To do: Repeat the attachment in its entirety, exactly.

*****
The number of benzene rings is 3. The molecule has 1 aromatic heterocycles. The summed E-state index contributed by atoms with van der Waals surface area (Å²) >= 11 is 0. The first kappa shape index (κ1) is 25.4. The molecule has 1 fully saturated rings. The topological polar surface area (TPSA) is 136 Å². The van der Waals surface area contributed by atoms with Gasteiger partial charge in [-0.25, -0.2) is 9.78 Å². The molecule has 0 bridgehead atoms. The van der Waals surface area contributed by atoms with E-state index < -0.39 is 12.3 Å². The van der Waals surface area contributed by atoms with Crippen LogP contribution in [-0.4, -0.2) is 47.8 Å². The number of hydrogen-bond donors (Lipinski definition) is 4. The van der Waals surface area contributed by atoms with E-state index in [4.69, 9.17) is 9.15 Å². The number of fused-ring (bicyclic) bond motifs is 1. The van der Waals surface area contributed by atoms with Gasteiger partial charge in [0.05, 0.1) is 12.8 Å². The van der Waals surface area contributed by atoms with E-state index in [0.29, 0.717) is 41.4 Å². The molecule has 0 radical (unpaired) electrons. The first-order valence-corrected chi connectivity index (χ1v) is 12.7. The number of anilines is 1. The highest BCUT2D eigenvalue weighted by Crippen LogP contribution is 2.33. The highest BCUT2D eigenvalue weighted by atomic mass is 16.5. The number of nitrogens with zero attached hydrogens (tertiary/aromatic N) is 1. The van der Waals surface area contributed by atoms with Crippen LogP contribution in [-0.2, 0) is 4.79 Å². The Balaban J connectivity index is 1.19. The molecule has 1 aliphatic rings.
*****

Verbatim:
The number of benzene rings is 3. The molecule has 1 aromatic heterocycles. The summed E-state index contributed by atoms with van der Waals surface area (Å²) >= 11 is 0. The first kappa shape index (κ1) is 25.4. The molecule has 1 fully saturated rings. The topological polar surface area (TPSA) is 136 Å². The van der Waals surface area contributed by atoms with Gasteiger partial charge in [-0.25, -0.2) is 9.78 Å². The molecule has 0 bridgehead atoms. The van der Waals surface area contributed by atoms with E-state index < -0.39 is 12.3 Å². The van der Waals surface area contributed by atoms with Crippen LogP contribution in [-0.4, -0.2) is 47.8 Å². The number of hydrogen-bond donors (Lipinski definition) is 4. The van der Waals surface area contributed by atoms with E-state index in [4.69, 9.17) is 9.15 Å². The number of fused-ring (bicyclic) bond motifs is 1. The van der Waals surface area contributed by atoms with Gasteiger partial charge in [0.05, 0.1) is 12.8 Å². The van der Waals surface area contributed by atoms with E-state index in [0.29, 0.717) is 41.4 Å². The molecule has 0 radical (unpaired) electrons. The first-order valence-corrected chi connectivity index (χ1v) is 12.7. The number of anilines is 1. The highest BCUT2D eigenvalue weighted by Crippen LogP contribution is 2.33. The highest BCUT2D eigenvalue weighted by atomic mass is 16.5. The number of nitrogens with zero attached hydrogens (tertiary/aromatic N) is 1. The van der Waals surface area contributed by atoms with Crippen LogP contribution in [-0.2, 0) is 4.79 Å². The Balaban J connectivity index is 1.19. The molecule has 1 aliphatic rings.